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Severe Block in Processing of Proinsulin to Insulin Accompanied by Elevation of Des-64,65 Proinsulin Intermediates in Islets of Mice Lacking Prohormone Convertase 1/3

Xiaorong Zhu, Lelio Orci, Raymond Carroll, Christina Norrbom, Mariella Ravazzola and Donald F. Steiner
Proceedings of the National Academy of Sciences of the United States of America
Vol. 99, No. 16 (Aug. 6, 2002), pp. 10299-10304
Stable URL: http://www.jstor.org/stable/3059384
Page Count: 6
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Since scans are not currently available to screen readers, please contact JSTOR User Support for access. We'll provide a PDF copy for your screen reader.
Severe Block in Processing of Proinsulin to Insulin Accompanied by Elevation of Des-64,65 Proinsulin Intermediates in Islets of Mice Lacking Prohormone Convertase 1/3
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Abstract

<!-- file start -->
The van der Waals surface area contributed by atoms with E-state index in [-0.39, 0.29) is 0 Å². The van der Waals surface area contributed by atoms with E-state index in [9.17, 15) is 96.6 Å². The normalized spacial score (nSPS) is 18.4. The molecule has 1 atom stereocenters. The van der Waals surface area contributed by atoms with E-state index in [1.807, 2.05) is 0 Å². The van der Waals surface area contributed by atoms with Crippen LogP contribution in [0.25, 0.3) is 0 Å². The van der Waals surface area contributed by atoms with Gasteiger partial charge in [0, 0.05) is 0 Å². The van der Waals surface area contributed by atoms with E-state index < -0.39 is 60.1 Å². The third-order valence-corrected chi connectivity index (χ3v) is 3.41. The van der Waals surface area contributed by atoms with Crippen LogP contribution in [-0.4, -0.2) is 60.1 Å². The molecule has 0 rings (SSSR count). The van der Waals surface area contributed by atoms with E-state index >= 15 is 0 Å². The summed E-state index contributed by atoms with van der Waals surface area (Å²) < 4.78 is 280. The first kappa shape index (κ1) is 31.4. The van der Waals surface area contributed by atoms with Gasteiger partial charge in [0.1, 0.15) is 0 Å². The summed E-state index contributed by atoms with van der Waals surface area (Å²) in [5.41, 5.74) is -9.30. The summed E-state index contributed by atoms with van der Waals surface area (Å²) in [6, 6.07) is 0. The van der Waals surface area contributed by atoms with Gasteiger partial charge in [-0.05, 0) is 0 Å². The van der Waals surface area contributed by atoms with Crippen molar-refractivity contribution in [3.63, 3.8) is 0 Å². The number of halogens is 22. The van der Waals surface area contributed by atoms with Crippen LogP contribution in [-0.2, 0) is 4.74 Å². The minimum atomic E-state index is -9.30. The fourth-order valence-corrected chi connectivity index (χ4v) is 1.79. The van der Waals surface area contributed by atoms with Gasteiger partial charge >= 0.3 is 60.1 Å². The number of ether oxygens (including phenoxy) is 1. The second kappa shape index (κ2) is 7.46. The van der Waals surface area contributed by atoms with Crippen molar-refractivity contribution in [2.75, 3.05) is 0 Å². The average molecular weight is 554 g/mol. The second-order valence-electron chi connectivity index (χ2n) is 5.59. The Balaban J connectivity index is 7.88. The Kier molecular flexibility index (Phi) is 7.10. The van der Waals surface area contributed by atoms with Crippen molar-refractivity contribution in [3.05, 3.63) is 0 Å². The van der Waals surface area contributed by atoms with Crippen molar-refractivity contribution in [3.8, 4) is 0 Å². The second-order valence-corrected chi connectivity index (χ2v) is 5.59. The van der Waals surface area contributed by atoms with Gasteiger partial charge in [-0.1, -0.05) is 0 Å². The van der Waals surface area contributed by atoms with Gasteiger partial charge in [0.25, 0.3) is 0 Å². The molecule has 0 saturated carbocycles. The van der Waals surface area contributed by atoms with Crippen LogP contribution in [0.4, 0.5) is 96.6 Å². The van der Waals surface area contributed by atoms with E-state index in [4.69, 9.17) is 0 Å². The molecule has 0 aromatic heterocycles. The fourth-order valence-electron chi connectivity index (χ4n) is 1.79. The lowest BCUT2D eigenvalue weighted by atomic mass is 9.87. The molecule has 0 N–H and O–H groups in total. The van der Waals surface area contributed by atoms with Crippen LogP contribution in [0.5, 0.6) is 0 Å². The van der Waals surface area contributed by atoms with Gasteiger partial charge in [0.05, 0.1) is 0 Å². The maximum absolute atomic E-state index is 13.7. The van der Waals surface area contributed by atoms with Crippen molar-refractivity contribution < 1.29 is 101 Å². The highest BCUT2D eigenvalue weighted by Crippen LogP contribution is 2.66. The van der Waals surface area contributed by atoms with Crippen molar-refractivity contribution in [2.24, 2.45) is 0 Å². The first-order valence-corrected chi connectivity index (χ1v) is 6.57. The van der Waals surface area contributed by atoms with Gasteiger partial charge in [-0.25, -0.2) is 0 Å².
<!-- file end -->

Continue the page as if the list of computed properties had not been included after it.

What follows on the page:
The neuroendocrine processing endoproteases PC2 and PC1/3 are expressed in the β cells of the islets of Langerhans and participate in the processing of proinsulin to insulin and C-peptide. We have previously shown that disruption of PC2 (SPC2) expression significantly impairs proinsulin processing. Here we report that disruption of the expression of PC1/3 (SPC3) produces a much more severe block in proinsulin conversion. In nulls, pancreatic and circulating proinsulin-like components comprise 87% and 91%, respectively, of total insulin-related immunoreactivity. Heterozygotes also show a more than 2-fold elevation in proinsulin levels to ≈12 %. Immunocytochemical and ultrastructural studies of the β cells reveal the nearly complete absence of mature insulin immunoreactivity and its replacement by that of proinsulin in abundant immature-appearing secretory granules. In contrast, α cell morphology and glucagon processing are normal, and there is also no defect in somatostatin-14 generation. Pulse-chase labeling studies confirm the existence of a major block in proinsulin processing in PC1/3 nulls with prolongation of half-times of conversion by 7- and 10-fold for proinsulins I and II, respectively. Lack of PC1/3 also results in increased levels of des-64,65 proinsulin intermediates generated by PC2, in contrast to PC2 nulls, in which des31,32 proinsulin intermediates predominate. These results confirm that PC1/3 plays a major role in processing proinsulin, but that its coordinated action with PC2 is necessary for the most efficient and complete processing of this prohormone.

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